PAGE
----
Fs120 cells (1 x 106 cells in 0.05ml) were injected subcutaneously into the dorsal sub-cutis of severe combined immunodeficiency (SCID) mice under isofluorane anaesthesia. Tumours were allowed to develop until they reached ~6mm diameter. In order to measure changes in tumour perfusion during S1P/CA4P treatment, relative changes in volumetric tumour microvascular red cell flux were measured using the OxyfloTM laser Doppler perfusion system (Oxford Optronix Ltd, Oxford, UK). Group sizes were powered towards detecting a difference between perfusion effects of CA4P alone and CA4P combined with administration of S1P. An intraperitoneal CA4P dose of 30 mg/kg was chosen as this was found previously to cause a significant drop in blood flow in fs120 tumours . Fs120 tumour-bearing mice were weighed and restrained. An intravenous (i.v) cannula was inserted into the tail vein, then the mice were anaesthetised with isoflurane whilst restrained on a heat pad, thermostatically-controlled via a rectal probe, for the remainder of the experiment. Four fibre optic laser Doppler probes were inserted into each tumour, and baseline readings of blood perfusion units (BPU) obtained for ~20 minutes until stable readings were obtained. Throughout the experiment BPU were recorded every 5 minutes. S1P (at 8mg/kg/hr for 20 mins followed by 2mg/kg/hr for 40 minutes) or vehicle (7% methanol in PBS/4% bovine serum albumin for 20 minutes then 1.5% methanol in PBS/4% bovine serum albumin for 40 minutes) was then administered via an i.v line. 30 mins after starting infusion of S1P, a single bolus of CA4P (30mg/kg in heparinised saline) or vehicle (0.3ml of heparinised saline) was injected via an intraperitoneal (i.p) line. After a further 30 minutes the S1P infusion was stopped (1 h total) and the cannula flushed through with saline.
After a further 30 minutes (60 min after injection of CA4P) 0.2 mg FITC-conjugated Lycopersicon esculentum tomato lectin (Vector Laboratories, Peterborough, UK) per mouse was injected 5 min before killing to detect perfused blood vessels at the time of lectin injection. The animals were then killed by an i.v. overdose of sodium pentobarbitone. BPU were recorded for a further 5 minutes to obtain end-baseline readings. For analysis of BPU, results were discarded from any probes which showed inconsistent readings or readings <100. End-baseline readings for each probe were subtracted from probe readings taken throughout the experiment. Data were expressed as a percentage of the pre-treatment value and individual probe readings were averaged at each time point to obtain a single timeline of results for each tumour, which were used for statistical analysis. Means ± SEM of these single timelines were plotted in Figure 2. Immediately following completion of the experiment, the mice were perfused transcardially with 1% paraformaldehyde (PFA) for 2 minutes. The tumours were excised, and half snap frozen for lectin analysis. The other half was placed in 1% PFA for 1 hr then transferred to a sucrose solution for overnight refrigeration prior to processing and embedding for subsequent immunofluorescence studies.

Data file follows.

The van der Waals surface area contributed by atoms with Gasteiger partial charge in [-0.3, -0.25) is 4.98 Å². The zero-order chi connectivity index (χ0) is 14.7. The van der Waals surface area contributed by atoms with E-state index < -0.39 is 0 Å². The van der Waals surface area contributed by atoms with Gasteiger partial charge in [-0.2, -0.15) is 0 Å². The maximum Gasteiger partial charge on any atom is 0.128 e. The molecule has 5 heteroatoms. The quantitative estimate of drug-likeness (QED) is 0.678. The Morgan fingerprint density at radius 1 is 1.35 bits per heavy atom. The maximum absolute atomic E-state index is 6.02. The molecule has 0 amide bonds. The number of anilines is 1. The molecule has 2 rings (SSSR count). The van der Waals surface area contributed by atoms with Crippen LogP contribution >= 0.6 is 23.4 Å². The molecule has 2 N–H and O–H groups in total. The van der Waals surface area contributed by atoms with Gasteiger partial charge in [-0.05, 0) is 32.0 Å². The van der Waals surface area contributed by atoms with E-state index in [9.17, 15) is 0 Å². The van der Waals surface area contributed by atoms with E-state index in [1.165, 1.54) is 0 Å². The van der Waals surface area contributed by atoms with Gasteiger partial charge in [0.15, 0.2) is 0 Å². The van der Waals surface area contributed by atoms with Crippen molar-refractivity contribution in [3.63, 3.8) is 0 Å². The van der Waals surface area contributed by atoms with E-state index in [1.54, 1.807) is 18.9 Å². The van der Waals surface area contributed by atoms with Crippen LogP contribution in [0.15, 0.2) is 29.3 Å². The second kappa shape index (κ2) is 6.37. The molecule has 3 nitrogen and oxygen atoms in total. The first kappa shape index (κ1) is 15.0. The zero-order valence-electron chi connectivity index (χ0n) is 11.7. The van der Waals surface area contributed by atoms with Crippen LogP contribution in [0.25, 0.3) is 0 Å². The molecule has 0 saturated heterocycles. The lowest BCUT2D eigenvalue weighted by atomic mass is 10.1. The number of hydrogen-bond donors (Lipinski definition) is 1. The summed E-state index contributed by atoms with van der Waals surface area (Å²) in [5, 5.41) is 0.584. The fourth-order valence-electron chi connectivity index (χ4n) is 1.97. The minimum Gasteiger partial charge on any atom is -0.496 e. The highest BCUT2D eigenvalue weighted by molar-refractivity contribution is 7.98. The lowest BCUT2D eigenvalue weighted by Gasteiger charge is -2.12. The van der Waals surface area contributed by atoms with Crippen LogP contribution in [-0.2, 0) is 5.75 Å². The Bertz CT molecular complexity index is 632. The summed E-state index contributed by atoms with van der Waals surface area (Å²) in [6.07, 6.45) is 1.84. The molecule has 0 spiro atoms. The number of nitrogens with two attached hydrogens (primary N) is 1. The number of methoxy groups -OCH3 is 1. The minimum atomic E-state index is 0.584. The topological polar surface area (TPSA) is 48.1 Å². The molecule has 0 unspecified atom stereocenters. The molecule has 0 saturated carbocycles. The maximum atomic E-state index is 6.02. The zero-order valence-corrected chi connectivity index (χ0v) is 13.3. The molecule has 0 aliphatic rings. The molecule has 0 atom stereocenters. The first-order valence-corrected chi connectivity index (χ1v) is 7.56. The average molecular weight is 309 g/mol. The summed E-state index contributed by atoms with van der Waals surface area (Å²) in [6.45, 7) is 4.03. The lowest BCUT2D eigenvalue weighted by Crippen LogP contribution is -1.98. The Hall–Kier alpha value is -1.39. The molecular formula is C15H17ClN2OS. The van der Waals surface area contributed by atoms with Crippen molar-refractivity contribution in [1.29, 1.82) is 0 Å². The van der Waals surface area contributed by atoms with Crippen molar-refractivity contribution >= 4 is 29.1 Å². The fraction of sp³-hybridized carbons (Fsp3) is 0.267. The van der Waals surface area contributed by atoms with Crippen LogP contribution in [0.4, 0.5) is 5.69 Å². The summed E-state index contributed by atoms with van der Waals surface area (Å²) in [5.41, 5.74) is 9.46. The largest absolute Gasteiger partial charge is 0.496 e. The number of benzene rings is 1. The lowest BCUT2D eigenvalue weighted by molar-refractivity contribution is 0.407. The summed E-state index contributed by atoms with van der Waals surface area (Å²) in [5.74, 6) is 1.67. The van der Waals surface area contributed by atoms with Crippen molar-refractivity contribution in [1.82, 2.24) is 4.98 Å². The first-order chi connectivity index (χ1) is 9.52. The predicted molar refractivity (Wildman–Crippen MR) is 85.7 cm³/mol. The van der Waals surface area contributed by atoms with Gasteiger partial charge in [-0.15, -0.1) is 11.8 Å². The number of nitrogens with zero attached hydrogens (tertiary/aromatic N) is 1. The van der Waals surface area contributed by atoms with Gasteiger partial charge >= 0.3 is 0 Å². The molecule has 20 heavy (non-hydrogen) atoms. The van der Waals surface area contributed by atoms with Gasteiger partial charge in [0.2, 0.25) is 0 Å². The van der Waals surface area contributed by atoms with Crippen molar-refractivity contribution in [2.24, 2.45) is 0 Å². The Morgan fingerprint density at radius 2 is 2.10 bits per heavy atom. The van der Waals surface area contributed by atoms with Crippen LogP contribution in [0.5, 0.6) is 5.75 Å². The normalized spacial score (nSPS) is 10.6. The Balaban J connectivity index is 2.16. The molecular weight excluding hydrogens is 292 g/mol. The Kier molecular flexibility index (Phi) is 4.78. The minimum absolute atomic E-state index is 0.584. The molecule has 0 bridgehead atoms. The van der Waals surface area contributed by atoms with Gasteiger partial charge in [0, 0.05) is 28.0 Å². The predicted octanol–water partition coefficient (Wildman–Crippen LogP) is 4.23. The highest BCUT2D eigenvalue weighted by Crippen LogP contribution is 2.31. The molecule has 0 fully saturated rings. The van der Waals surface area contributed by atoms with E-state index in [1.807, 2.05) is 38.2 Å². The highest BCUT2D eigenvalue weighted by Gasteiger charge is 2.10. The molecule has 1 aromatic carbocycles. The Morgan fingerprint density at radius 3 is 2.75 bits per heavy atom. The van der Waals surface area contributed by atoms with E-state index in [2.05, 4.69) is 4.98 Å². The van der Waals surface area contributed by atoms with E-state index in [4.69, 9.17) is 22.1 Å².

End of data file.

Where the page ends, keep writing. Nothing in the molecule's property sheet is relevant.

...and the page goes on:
Immunofluorescence and immunohistochemistry
To stain VE-cadherin or tubulin on HUVEC, HUVEC (Promocell, Heidelberg, Germany) up to passage 5 were grown on gelatin coated 4-chamber slides (Lab-Tek, Nunc, Rochester, New York) to confluence. Cells were fixed in 3.7% formalin in HBSS, washed in PBS, permeabilised in PBS/0.1% Triton-x100 for 5 minutes then washed again in PBS. Slides were then blocked at room temperature for 1h with PBS containing 2% BSA and 5% goat serum, then incubated overnight at 4°C with mouse anti-human CD144 (555661, BD Pharmingen, Oxford, UK) or mouse anti-human tubulin (T4025, Sigma-Aldrich, Dorset UK) at 1:200 in blocking solution. The following day slides were washed in PBS then incubated with biotinylated goat anti-mouse antibody (Vector Laboratories, Peterborough, UK) at 1:100 in blocking buffer for 1h at room temperature. Slides were washed again then incubated with fluorescein avidin (Vector Laboratories, Peterborough, UK) at 1:250 plus Texas Red phalloidin (Invitrogen, Carlsbad, USA) in 10 mM HEPES, pH 7.5, 0.15M NaCl for 1h at room temperature. Finally slides were washed in PBS then mounted in Vectashield with DAPI (Vector Laboratories, Peterborough, UK). Images were acquired using a LeicaDMI4000B inverted microscope and LSAF software. For visualization of VE cadherin in HUVEC cells following S1P or CA4P treatment, cells were pre-treated with either S1P (1 μM) or vehicle (7% MeOH) for 30 minutes, at which point CA4P (1 μM) or PBS was added to the media for the appropriate time. Cells were fixed in 3.7% formalin in HBSS, then stained using an antibody against VE-cadherin as above.
For double staining of N-cadherin and CD31, the general staining protocol as above was followed. S1P/CA4P treated cells were incubated overnight at 4°C with a cocktail of primary antibodies (mouse anti human N-cadherin BD610920 (BD Pharmingen, Oxford, UK) and rabbit anti CD31 (BD Pharmingen, Oxford, UK) at 1:100 per antibody. The following day cells were incubated for 1h with a cocktail of secondary antibodies (Alexafluor 488 goat anti rabbit (Invitrogen, Carlsbad, USA) and biotinylated goat anti mouse (Vector Laboratories, Peterborough, UK)) at 1:200, then, after washing, for a further 1h with Texas Red streptavidin at 1:200 (Vector). Slides were mounted using Vectashield with DAPI (Vector Laboratories, Peterborough, UK).